The prospect of left-wing entertainment moguls having to sacrifice their box office judgment to identity politics is an unalloyed pleasure, and of little consequence to society at large. But quota-izing will hardly be limited to Hollywood.
Major publishing houses are analyzing their author lists by gender and race and making publishing decisions accordingly. What books get reviewed and who reviews them will increasingly be determined according to gender and race. There are likely no major newspapers that are not tallying reporter and op-ed bylines, as well as the topics they cover, by gender and race. In 2005, professional feminist Susan Estrich preposterously accused Michael Kinsley, then running the Los Angeles Times editorial pages, of excluding female writers. Naturally, Estrich ignored the fact that males are disproportionately interested in public affairs, as demonstrated by lopsided sex ratios among op-ed submissions and letters to the editor. Eighty-seven percent of contributors to Wikipedia are male. There are no allegedly sexist gatekeepers at Wikipedia screening out females; contributions are anonymous and open to all. But males are more oriented towards highly fact-based realms.
Now, however, sterile bean-counting exercises such as Estrich’s have gone in-house. In response to the #MeToo movement, The New York Times created a “gender editor” who presides over a “gender initiative” to infuse questions of gender throughout all the Times’ coverage. A recent front-page product of this #MeToo initiative covered the earth-shattering problem facing NFL cheerleaders: to wit, they have a dress code and are forbidden from fraternizing with the players. Despite these allegedly patriarchal conditions, females are still lining up to be hired, to the puzzlement of the Times.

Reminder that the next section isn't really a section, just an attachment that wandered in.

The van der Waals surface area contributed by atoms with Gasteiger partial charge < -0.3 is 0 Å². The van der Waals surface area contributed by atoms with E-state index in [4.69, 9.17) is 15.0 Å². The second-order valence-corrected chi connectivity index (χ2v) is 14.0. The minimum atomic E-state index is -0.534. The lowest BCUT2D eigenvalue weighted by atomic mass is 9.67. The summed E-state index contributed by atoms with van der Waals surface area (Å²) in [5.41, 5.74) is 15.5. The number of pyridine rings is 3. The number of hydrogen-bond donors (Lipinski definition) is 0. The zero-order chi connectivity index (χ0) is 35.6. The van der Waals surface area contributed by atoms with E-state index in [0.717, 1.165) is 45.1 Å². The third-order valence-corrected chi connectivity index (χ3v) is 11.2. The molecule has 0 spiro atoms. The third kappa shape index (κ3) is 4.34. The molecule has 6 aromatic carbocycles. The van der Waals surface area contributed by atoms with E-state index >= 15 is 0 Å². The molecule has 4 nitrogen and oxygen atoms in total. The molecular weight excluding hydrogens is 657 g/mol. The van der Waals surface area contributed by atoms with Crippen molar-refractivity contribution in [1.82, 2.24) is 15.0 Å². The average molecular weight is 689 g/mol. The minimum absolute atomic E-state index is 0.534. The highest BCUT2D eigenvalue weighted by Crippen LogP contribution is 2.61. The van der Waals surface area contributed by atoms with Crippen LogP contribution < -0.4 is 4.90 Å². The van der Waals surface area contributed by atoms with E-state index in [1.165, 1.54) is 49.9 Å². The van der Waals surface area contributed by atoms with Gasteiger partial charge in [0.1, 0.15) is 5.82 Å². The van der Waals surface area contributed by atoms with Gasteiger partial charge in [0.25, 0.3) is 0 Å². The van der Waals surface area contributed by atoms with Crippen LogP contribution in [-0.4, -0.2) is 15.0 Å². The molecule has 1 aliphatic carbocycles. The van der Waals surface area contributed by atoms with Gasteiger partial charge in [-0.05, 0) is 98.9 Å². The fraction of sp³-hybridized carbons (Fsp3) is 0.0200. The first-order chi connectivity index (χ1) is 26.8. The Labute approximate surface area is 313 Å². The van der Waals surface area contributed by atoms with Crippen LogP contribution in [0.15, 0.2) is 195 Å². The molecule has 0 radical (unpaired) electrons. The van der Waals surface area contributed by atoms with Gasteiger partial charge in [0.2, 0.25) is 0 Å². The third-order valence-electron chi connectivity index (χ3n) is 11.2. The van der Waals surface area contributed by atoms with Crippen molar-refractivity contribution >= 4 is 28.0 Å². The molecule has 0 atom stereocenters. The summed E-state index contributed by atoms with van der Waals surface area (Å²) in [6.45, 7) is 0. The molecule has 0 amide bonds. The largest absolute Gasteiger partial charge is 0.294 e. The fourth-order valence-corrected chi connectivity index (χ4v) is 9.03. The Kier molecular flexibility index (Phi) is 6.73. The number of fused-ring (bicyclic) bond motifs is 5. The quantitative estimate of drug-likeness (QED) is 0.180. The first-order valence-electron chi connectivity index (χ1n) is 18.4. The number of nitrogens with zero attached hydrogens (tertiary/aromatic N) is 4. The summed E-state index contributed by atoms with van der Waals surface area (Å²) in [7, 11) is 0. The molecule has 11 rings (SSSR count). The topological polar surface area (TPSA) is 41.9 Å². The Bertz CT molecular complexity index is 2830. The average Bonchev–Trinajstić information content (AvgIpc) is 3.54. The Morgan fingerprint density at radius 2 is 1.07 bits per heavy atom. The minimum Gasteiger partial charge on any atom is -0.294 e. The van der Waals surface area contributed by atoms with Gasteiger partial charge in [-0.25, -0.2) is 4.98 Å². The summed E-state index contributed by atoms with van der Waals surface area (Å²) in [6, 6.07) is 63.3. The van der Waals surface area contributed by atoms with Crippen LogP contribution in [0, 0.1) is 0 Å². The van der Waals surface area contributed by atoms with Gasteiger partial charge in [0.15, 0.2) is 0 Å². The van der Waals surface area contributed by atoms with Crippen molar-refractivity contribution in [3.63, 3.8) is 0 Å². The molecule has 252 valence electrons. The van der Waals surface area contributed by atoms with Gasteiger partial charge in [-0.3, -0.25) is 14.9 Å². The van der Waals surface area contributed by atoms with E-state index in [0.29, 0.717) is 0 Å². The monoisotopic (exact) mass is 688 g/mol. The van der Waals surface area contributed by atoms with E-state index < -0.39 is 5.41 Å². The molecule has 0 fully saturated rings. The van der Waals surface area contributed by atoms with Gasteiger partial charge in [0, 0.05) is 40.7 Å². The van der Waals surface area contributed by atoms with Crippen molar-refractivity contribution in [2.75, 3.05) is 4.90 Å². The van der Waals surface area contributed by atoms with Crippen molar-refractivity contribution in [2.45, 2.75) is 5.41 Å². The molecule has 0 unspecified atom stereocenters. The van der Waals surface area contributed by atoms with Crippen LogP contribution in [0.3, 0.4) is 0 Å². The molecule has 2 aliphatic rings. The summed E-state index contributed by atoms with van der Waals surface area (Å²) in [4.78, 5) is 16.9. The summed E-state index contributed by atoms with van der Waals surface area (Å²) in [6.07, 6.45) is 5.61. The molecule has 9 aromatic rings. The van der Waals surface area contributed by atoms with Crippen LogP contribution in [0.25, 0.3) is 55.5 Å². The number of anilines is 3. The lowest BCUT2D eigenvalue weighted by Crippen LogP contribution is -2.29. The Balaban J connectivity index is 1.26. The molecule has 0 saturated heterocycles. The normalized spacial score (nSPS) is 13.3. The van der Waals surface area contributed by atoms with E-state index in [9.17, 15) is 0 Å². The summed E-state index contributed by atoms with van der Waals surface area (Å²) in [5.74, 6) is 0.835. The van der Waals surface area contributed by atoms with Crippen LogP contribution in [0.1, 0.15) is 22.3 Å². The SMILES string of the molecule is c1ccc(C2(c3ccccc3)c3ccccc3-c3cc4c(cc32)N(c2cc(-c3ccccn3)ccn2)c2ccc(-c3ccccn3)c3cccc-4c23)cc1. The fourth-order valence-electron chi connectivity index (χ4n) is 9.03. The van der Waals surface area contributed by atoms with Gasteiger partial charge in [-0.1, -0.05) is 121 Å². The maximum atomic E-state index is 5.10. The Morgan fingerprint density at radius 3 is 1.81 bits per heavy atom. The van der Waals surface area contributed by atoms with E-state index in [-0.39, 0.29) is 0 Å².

Publisher Meredith Corp. has come in for the usual criticism after buying the floundering Time, Inc. late last year. “They’re basically all middle-aged white males from the Midwest,” grumbled a Time staffer, who, you would think, would be in no position to complain. Dow Jones, the publisher of The Wall Street Journal, is offering leadership training exclusively to females to try to meet its short-term goal of 40 percent female executives.
Corporate boardrooms, executive suites, and management structures are going to be scoured for gender and race imbalances. Diversity trainers are already sensing a windfall from #MeToo. Gender, diversity, and inclusion were the dominant themes at this January’s World Economic Forum in Davos, Switzerland. The conference was chaired exclusively by women. Windows were emblazoned with slogans like “Diversity is good for business” and “Gender equality is a social and economic issue.” CEOs shared their techniques for achieving gender equity. It’s actually quite simple: pay managers based on their record of hiring and promoting females and minorities, as Hilton CEO Christopher Nassetta explained. Never mind the fact that by introducing irrelevant criteria such as race and gender into an evaluation process, you will inevitably end up with less qualified employees.
“Never let a crisis go to waste.” This is mere quest for power, using recent sexual abuse revelations (by mostly liberals) as the excuse.
when one becomes a man-vagina do they receive a vagina hat as a symbol of membership.so how different is a snowflake male form a man-vagina?? remember when black activists posing as students took over Cornell university with shotguns and rifles?? probably not! so when does the violence begin for this movement? guns always follow. imagine, in a world of diversity, assimilated individuals, all male, will be castrated at age 10.so how dose the radicalized terrorist ex-pres who is gayer than hell continues to exist in the muslin world??